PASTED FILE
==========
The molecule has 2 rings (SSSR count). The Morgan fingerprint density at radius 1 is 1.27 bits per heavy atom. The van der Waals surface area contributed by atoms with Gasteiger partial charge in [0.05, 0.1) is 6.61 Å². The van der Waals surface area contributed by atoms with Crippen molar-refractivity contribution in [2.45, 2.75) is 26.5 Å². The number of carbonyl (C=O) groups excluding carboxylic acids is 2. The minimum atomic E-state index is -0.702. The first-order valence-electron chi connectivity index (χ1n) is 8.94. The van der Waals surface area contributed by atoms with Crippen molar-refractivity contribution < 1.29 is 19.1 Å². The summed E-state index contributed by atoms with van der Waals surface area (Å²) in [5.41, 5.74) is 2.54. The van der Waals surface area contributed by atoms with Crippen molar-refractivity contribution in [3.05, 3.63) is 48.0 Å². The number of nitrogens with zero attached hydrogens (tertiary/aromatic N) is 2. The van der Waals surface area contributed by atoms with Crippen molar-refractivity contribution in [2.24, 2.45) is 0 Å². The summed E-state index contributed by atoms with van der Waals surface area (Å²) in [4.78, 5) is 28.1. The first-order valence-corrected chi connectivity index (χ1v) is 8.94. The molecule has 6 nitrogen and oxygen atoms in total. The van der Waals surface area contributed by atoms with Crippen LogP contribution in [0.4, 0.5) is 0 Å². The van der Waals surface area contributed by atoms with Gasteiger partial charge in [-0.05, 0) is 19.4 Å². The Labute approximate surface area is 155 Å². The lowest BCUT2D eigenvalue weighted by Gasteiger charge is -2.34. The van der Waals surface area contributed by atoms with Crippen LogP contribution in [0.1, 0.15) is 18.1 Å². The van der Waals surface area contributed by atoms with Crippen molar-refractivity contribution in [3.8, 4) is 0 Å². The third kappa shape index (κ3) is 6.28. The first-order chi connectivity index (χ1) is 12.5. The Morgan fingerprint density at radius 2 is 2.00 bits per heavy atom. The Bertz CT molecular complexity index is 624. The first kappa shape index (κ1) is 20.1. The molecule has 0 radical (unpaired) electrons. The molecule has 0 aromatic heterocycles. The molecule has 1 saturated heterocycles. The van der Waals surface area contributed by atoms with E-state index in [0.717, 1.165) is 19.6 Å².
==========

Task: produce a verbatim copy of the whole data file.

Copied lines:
The molecule has 2 rings (SSSR count). The Morgan fingerprint density at radius 1 is 1.27 bits per heavy atom. The van der Waals surface area contributed by atoms with Gasteiger partial charge in [0.05, 0.1) is 6.61 Å². The van der Waals surface area contributed by atoms with Crippen molar-refractivity contribution in [2.45, 2.75) is 26.5 Å². The number of carbonyl (C=O) groups excluding carboxylic acids is 2. The minimum atomic E-state index is -0.702. The first-order valence-electron chi connectivity index (χ1n) is 8.94. The van der Waals surface area contributed by atoms with Crippen molar-refractivity contribution < 1.29 is 19.1 Å². The summed E-state index contributed by atoms with van der Waals surface area (Å²) in [5.41, 5.74) is 2.54. The van der Waals surface area contributed by atoms with Crippen molar-refractivity contribution in [3.05, 3.63) is 48.0 Å². The number of nitrogens with zero attached hydrogens (tertiary/aromatic N) is 2. The van der Waals surface area contributed by atoms with Crippen molar-refractivity contribution in [2.24, 2.45) is 0 Å². The summed E-state index contributed by atoms with van der Waals surface area (Å²) in [4.78, 5) is 28.1. The first-order valence-corrected chi connectivity index (χ1v) is 8.94. The molecule has 6 nitrogen and oxygen atoms in total. The van der Waals surface area contributed by atoms with Crippen LogP contribution in [0.4, 0.5) is 0 Å². The van der Waals surface area contributed by atoms with Gasteiger partial charge in [-0.05, 0) is 19.4 Å². The Labute approximate surface area is 155 Å². The lowest BCUT2D eigenvalue weighted by Gasteiger charge is -2.34. The van der Waals surface area contributed by atoms with Crippen LogP contribution in [0.1, 0.15) is 18.1 Å². The van der Waals surface area contributed by atoms with Crippen molar-refractivity contribution in [3.8, 4) is 0 Å². The third kappa shape index (κ3) is 6.28. The first-order chi connectivity index (χ1) is 12.5. The Morgan fingerprint density at radius 2 is 2.00 bits per heavy atom. The Bertz CT molecular complexity index is 624. The first kappa shape index (κ1) is 20.1. The molecule has 0 radical (unpaired) electrons. The molecule has 0 aromatic heterocycles. The molecule has 1 saturated heterocycles. The van der Waals surface area contributed by atoms with E-state index in [0.717, 1.165) is 19.6 Å².